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Naturally, one can take a postgraduate degree part time. That is, two years for a Master’s degree and six years for a PhD. But then, the question has to be: who can be an academic before they are middle aged? Who can get those top jobs that require postgraduate qualifications, when a ready flow of wealthy full time students are coming out of these institution and snatching up those jobs? And it must also be remembered that a part-time degree cannot possibly deliver the rigour and intensity of full time; after all, those in part time study must balance the amount of concentration they can reserve for their intellectual pursuits against that required in maintaining full time employment.

To those who pronounce – this word, I think, captures the nonchalant ideology of those who do say such things without due regard for the facts as they are rather than how they would like them to be – that funding should and could come from the private sector, or from other means of finance devised by the Universities themselves, it is only possible to reply that this would be ideal, but the state funding, as state funding always does, has killed off any private interest in such investments and the Universities, having been previously reliant on Government handouts, lack the infrastructure necessary to fill the gap. The result being that the hole in humanities funding left by Government cuts will take many years to be filled by private initiatives either from within or without the Universities leaving a lost generation of ordinary working class people who were unable to “get on” or fulfil their “aspirations” (I believe these are the words that Cameron keeps repeating like some kind of parrot); it is the end of meritocracy, and a consolidation of the many years’ burgeoning plutocracy that will take its place.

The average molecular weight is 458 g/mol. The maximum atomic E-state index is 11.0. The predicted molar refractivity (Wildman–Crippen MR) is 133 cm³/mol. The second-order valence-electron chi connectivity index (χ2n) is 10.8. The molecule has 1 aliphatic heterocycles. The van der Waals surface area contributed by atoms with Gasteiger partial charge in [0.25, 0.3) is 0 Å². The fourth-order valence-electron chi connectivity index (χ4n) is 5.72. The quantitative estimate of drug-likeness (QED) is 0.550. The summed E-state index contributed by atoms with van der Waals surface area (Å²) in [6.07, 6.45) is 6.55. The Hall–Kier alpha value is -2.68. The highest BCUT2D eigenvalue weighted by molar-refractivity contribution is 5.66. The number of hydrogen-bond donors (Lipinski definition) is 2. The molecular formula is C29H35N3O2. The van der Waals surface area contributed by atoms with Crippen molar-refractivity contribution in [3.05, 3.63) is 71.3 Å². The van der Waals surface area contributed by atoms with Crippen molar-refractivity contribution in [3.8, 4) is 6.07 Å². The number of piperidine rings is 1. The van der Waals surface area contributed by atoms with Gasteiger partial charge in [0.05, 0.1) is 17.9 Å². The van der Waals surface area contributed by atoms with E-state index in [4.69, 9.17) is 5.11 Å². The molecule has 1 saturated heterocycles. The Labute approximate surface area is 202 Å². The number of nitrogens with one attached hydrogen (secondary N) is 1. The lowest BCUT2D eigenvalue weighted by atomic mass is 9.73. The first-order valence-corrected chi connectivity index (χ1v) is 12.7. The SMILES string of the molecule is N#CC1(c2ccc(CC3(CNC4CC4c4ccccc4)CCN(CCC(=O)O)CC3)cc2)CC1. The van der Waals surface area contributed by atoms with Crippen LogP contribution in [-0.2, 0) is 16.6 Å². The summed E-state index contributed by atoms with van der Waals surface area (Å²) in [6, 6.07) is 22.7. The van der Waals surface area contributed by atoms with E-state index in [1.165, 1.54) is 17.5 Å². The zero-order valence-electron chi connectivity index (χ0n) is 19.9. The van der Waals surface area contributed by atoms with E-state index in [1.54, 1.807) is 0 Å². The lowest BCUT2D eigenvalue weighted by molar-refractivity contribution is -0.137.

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The top executive programmes in Holland

There is no better way of learning than being directly in contact with like-minded professionals. This is why executive higher education programs have become popular for professionals who want to take their education to the next level. The Netherlands has become a popular choice for people seeking higher education as English is widely spoken and the country has good links with the rest of Europe.  Naturally, people want to go to the most prestigious university and they are on the look out for an international business school with good rankings, even if they are only after a part-time MBA.

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An online education could be the stepping stone to get the degree that can help you boost your career. The best online MBA programs have sufficient resources and support services such as career placement that are available even if you can’t make it to campus. They also offer services that are satisfying to the students, and the value for the money got can be recognised.